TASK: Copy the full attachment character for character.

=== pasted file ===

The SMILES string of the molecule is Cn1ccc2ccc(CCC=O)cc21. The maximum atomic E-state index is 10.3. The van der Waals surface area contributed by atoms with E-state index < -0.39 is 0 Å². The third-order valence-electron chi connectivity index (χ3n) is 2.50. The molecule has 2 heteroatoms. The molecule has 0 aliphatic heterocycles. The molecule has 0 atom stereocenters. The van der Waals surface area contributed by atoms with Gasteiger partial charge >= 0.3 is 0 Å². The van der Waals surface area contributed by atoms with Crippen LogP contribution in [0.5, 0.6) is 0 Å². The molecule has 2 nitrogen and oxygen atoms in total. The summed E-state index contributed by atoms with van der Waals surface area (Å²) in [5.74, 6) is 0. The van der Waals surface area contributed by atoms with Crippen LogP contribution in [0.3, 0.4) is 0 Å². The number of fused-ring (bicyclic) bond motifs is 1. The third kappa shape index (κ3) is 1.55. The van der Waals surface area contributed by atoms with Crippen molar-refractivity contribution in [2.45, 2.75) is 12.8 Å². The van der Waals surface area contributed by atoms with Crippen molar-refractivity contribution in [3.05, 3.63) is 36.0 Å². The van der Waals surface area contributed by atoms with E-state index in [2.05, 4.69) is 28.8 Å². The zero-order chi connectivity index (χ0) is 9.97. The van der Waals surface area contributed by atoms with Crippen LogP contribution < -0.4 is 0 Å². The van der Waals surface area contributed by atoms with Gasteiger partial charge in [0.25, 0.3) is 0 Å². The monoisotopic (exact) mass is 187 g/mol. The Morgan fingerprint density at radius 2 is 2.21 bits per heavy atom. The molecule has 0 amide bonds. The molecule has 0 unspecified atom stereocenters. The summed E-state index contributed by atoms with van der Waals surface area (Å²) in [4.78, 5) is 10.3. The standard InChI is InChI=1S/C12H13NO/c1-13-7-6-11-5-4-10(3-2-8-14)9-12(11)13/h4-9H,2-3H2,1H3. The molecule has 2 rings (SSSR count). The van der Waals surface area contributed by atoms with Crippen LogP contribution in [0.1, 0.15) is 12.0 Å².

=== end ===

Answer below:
The SMILES string of the molecule is Cn1ccc2ccc(CCC=O)cc21. The maximum atomic E-state index is 10.3. The van der Waals surface area contributed by atoms with E-state index < -0.39 is 0 Å². The third-order valence-electron chi connectivity index (χ3n) is 2.50. The molecule has 2 heteroatoms. The molecule has 0 aliphatic heterocycles. The molecule has 0 atom stereocenters. The van der Waals surface area contributed by atoms with Gasteiger partial charge >= 0.3 is 0 Å². The van der Waals surface area contributed by atoms with Crippen LogP contribution in [0.5, 0.6) is 0 Å². The molecule has 2 nitrogen and oxygen atoms in total. The summed E-state index contributed by atoms with van der Waals surface area (Å²) in [5.74, 6) is 0. The van der Waals surface area contributed by atoms with Crippen LogP contribution in [0.3, 0.4) is 0 Å². The number of fused-ring (bicyclic) bond motifs is 1. The third kappa shape index (κ3) is 1.55. The van der Waals surface area contributed by atoms with Crippen molar-refractivity contribution in [2.45, 2.75) is 12.8 Å². The van der Waals surface area contributed by atoms with Crippen molar-refractivity contribution in [3.05, 3.63) is 36.0 Å². The van der Waals surface area contributed by atoms with E-state index in [2.05, 4.69) is 28.8 Å². The zero-order chi connectivity index (χ0) is 9.97. The van der Waals surface area contributed by atoms with Crippen LogP contribution < -0.4 is 0 Å². The van der Waals surface area contributed by atoms with Gasteiger partial charge in [0.25, 0.3) is 0 Å². The monoisotopic (exact) mass is 187 g/mol. The Morgan fingerprint density at radius 2 is 2.21 bits per heavy atom. The molecule has 0 amide bonds. The molecule has 0 unspecified atom stereocenters. The summed E-state index contributed by atoms with van der Waals surface area (Å²) in [4.78, 5) is 10.3. The standard InChI is InChI=1S/C12H13NO/c1-13-7-6-11-5-4-10(3-2-8-14)9-12(11)13/h4-9H,2-3H2,1H3. The molecule has 2 rings (SSSR count). The van der Waals surface area contributed by atoms with Crippen LogP contribution in [0.1, 0.15) is 12.0 Å².